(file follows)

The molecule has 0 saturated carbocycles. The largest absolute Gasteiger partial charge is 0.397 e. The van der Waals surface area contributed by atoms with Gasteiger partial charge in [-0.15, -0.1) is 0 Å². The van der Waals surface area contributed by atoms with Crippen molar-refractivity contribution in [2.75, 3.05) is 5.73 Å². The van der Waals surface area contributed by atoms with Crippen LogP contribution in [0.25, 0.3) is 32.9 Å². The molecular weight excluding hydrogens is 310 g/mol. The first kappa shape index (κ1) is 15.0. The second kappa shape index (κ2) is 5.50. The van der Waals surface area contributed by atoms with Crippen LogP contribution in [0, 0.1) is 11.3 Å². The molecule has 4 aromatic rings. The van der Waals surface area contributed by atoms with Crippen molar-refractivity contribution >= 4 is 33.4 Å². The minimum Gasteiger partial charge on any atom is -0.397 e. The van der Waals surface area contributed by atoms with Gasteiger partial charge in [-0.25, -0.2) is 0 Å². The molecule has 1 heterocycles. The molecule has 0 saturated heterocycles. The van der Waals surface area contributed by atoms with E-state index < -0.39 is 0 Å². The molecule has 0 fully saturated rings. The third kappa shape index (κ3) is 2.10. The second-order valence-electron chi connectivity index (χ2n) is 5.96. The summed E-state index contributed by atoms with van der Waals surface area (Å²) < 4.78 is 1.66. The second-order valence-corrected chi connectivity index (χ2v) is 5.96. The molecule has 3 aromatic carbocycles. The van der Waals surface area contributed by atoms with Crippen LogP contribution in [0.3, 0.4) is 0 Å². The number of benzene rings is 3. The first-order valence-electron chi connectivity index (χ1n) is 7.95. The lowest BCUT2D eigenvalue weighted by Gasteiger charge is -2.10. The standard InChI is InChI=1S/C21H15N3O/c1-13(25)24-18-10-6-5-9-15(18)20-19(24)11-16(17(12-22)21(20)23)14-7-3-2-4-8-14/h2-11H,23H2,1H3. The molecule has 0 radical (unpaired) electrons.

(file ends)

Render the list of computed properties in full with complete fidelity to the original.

The molecule has 0 saturated carbocycles. The largest absolute Gasteiger partial charge is 0.397 e. The van der Waals surface area contributed by atoms with Gasteiger partial charge in [-0.15, -0.1) is 0 Å². The van der Waals surface area contributed by atoms with Crippen molar-refractivity contribution in [2.75, 3.05) is 5.73 Å². The van der Waals surface area contributed by atoms with Crippen LogP contribution in [0.25, 0.3) is 32.9 Å². The molecular weight excluding hydrogens is 310 g/mol. The first kappa shape index (κ1) is 15.0. The second kappa shape index (κ2) is 5.50. The van der Waals surface area contributed by atoms with Crippen LogP contribution in [0, 0.1) is 11.3 Å². The molecule has 4 aromatic rings. The van der Waals surface area contributed by atoms with Crippen molar-refractivity contribution >= 4 is 33.4 Å². The minimum Gasteiger partial charge on any atom is -0.397 e. The van der Waals surface area contributed by atoms with Gasteiger partial charge in [-0.25, -0.2) is 0 Å². The molecule has 1 heterocycles. The molecule has 0 saturated heterocycles. The van der Waals surface area contributed by atoms with E-state index < -0.39 is 0 Å². The molecule has 0 fully saturated rings. The third kappa shape index (κ3) is 2.10. The second-order valence-electron chi connectivity index (χ2n) is 5.96. The summed E-state index contributed by atoms with van der Waals surface area (Å²) < 4.78 is 1.66. The second-order valence-corrected chi connectivity index (χ2v) is 5.96. The molecule has 3 aromatic carbocycles. The van der Waals surface area contributed by atoms with Crippen LogP contribution in [0.3, 0.4) is 0 Å². The number of benzene rings is 3. The first-order valence-electron chi connectivity index (χ1n) is 7.95. The lowest BCUT2D eigenvalue weighted by Gasteiger charge is -2.10. The standard InChI is InChI=1S/C21H15N3O/c1-13(25)24-18-10-6-5-9-15(18)20-19(24)11-16(17(12-22)21(20)23)14-7-3-2-4-8-14/h2-11H,23H2,1H3. The molecule has 0 radical (unpaired) electrons.